Samuel Verbiese

Independen visual artist

Overijse, Belgium


Besides expressionnistic painting and sculpting of the figure and portrait, I am recurrently drawn into geometric projects, probably by previous life. This year I present two 3-D prints by Materialise (Leuven, Belgium) of works previously shown 2-D : - a Golden Pyramid, in echo to my paper in the present conference and to a work I was accepted to present at the Joint Mathematics Meeting in San Francisco in January 2010 (, and - a microChartres labyrinth projected reverse on a cube I showed in Bridges 2009 in Banff ( Due to the highly educational content presented at several workshops for children, the works are again presented on a table in an "installation" setting including posters/pictures/models as explanatory material.


Image for entry ''Fractal' Golden Pyramid'

'Fractal' Golden Pyramid

183 x 112 x 150 mm

3-D print (stereolithography) in see-through resin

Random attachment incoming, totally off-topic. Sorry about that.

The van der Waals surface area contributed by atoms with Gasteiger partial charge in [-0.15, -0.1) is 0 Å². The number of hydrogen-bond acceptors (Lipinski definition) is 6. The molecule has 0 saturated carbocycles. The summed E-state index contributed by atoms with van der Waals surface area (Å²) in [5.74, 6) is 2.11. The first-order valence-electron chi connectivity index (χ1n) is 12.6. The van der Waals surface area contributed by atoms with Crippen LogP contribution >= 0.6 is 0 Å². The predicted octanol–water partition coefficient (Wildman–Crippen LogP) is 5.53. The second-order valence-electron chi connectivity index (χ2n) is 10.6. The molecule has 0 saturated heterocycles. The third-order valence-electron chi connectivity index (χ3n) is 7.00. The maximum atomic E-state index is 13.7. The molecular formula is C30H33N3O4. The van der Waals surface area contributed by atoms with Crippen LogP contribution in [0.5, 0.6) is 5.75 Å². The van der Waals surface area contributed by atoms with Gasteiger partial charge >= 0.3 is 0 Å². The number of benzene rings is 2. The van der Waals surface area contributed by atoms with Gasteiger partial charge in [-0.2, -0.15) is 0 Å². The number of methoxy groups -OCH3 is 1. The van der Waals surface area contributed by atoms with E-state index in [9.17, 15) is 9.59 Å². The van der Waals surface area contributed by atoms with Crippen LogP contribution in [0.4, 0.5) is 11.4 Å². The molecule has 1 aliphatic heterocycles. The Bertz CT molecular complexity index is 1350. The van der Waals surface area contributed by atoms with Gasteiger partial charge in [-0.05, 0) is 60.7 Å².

My Golden Pyramid is a truss that can project (when viewed from underneath, at a precise, quite near point, orthogonally to the back golden triangular face) into the K5 graph (pentagram inscribed in a pentagon) with remarkable proportions (two equilateral and two golden triangles on a golden rectangular base featuring its two diagonals). The model has its struts built here, kind of fractally, from 463 slightly overlapping tiny golden pyramids. The software used for modelling were Scott Vorthmann's vZome and Materialise's Magics. Thanks for their respective help.
Image for entry 'MicroChartres labyrinth projected reverse on a cube'

MicroChartres labyrinth projected reverse on a cube

251 x 114 x 147 mm

3-D printing (stereolithography) in see-through resin


The idea stemmed from the desire to design a labyrinth that followed the theme of the garden fair "Les Jardins d'Aywiers", devoted in the spring of 2008 to the bees. An hexagonal symmetry resulted , complete with bee cells (thanks extended to Patricia Limauge for kindly inviting me). Contemplating this, readily lead to projecting the microChartres on a cube, and this, in an 'inverted' way, i.e.: the labyrinth path on top of the domed cubic wall and the maze "wall" in the bottom of the cube. The object was further developed into a building accessible from the Ariadne thread at ground level. Four tunnels between dead-ends have been added to transform the maze into a circuit, which can be seen thanks to the see-through nature of the used material.